Comparison of the demographic and socioeconomic characteristics of the municipalities revealed that Ribeirão Preto showed better results, with a higher GDP and lower inequalities, lower population density and a lower proportion of children younger than 5 years. This last variable can be considered a proxy of the demand of children's vaccination services Table 2.

 

 

Tab.: 2
Table 2 Characteristics of the municipalities of residence of children. São Luís (Maranhão State) and Ribeirão Preto (São Paulo State), Brazil, 2010-2013.

 

Regarding coverage by policies and services for the support of vaccination, higher FFP coverage was detected in Ribeirão Preto. In turn, São Luís showed higher coverage related to TCHA, FHS and basic care and had a larger number of facilities performing childbirth. The ratio of UBS with a vaccination service per inhabitant was worse in São Luís (1 UBS/19,171 inhabitants) Table 2.

The organizational characteristic of the vaccination services of the UBS were similar, with high percentages of adequacy, although with more emphasis on the municipality of São Luís. Among the structural characteristics, a minimum and maximum thermometer was the material least available in both cities (São Luís: 72%; Ribeirão Preto: 19.51%). The least available vaccines were the tetravalent (56.1%) in Ribeirão Preto and the triple viral (56%) in São Luís Table 2.

A greater density of children was observed in the northeastern region of São Luís and in the central region of Ribeirão Preto, with a tendency to coverage according to UBS location. However, vacuum points of care close to the residence of some children's groups were observed in both cities Figures 2 and 3). A total of 2,744 of the 3,308 São Luís children were georeferenced, 1,806 of them with a complete vaccination scheme and 938 with an incomplete one. In Ribeirão Preto, 3,325 of the 3,805 children were georeferenced, 2,918 of them with a complete calendar and 407 with an incomplete one.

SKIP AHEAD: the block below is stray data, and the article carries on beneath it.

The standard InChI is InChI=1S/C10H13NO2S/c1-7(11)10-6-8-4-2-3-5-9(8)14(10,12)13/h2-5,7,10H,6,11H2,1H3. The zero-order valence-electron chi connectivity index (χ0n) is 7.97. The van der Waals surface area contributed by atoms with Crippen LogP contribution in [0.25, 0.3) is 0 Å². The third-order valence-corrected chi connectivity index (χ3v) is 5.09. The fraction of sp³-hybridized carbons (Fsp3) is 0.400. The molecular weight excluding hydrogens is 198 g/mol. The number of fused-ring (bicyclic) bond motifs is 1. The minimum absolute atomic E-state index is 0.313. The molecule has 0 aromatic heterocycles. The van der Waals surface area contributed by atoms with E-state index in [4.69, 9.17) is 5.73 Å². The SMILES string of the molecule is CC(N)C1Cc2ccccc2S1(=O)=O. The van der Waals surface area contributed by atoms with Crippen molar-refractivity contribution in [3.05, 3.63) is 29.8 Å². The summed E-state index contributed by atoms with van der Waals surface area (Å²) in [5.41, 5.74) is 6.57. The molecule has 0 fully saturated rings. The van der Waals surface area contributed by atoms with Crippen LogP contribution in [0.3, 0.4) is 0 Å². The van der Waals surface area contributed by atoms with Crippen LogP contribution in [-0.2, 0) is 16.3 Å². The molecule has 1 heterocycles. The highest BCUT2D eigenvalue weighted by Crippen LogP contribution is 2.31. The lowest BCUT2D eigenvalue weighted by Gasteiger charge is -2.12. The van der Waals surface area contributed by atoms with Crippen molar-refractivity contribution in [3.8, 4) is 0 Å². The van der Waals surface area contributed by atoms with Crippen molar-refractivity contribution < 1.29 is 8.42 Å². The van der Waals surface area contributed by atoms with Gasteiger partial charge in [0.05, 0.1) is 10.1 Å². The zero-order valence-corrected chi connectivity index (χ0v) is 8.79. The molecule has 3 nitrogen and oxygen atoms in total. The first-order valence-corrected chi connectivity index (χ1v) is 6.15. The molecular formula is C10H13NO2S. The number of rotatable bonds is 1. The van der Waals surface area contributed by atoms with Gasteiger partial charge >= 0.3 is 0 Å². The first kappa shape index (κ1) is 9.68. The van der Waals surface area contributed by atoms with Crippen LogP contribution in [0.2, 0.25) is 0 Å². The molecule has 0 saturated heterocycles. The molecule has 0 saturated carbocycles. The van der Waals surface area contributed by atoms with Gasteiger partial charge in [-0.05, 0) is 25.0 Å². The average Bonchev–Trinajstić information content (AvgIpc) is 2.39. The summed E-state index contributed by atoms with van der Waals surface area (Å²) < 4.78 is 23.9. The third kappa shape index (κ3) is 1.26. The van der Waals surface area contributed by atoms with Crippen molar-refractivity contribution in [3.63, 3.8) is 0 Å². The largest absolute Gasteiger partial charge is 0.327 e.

Figure 2 Distribution of basic health units (UBS) according to vaccination service items and of the children according to complete vaccination schedule. São Luís, Maranhão State, Brazil, 2010-2013.

 

 

 

Figure 3 Distribution of basic health units (UBS) according to vaccination service items and of the children according to complete vaccine coverage. Ribeirão Preto, São Paulo State, Brazil, 2010-2013.

 

In both cities, the UBS are geographically distributed close to broad streets, except for one UBS in the municipality of São Luís Figures 2 and 3.

In Ribeirão Preto, 14 of the 41 UBS (34.15%) were equipped with less than 50% of the vaccination service items, as compared to 3 of the 50 UBS (6%) in São Luís. Despite the differences in the distance from UBS, with different quality of vaccination service, there were children with both a complete and incomplete vaccination scheme residing at a distance of up to 2km from an UBS Figures 2 and 3.

Discussion

This comparative study of two cities with different socioeconomic characteristics did not demonstrate a difference regarding proximity to the UBS and complete vaccine coverage. In both cities, although the locations of the UBS accompany most of the distribution of the children's residences, there are care gaps and differences in the quality of the vaccination services located close to the residences of children with either complete or incomplete vaccine coverage.

The hypothesis has been raised that the relationship between the location of the health services and of the children's residences may be a factor that influences adhesion to vaccination 31. The location of the UBS may represent a barrier to accessibility since its poor distribution within a municipality requires the user to cover long distances on foot or to have financial resources to pay for transportation 32, possibly representing a factor that hinders the use of the service. In our study, only the municipality of São Luís had a UBS located far from major avenues.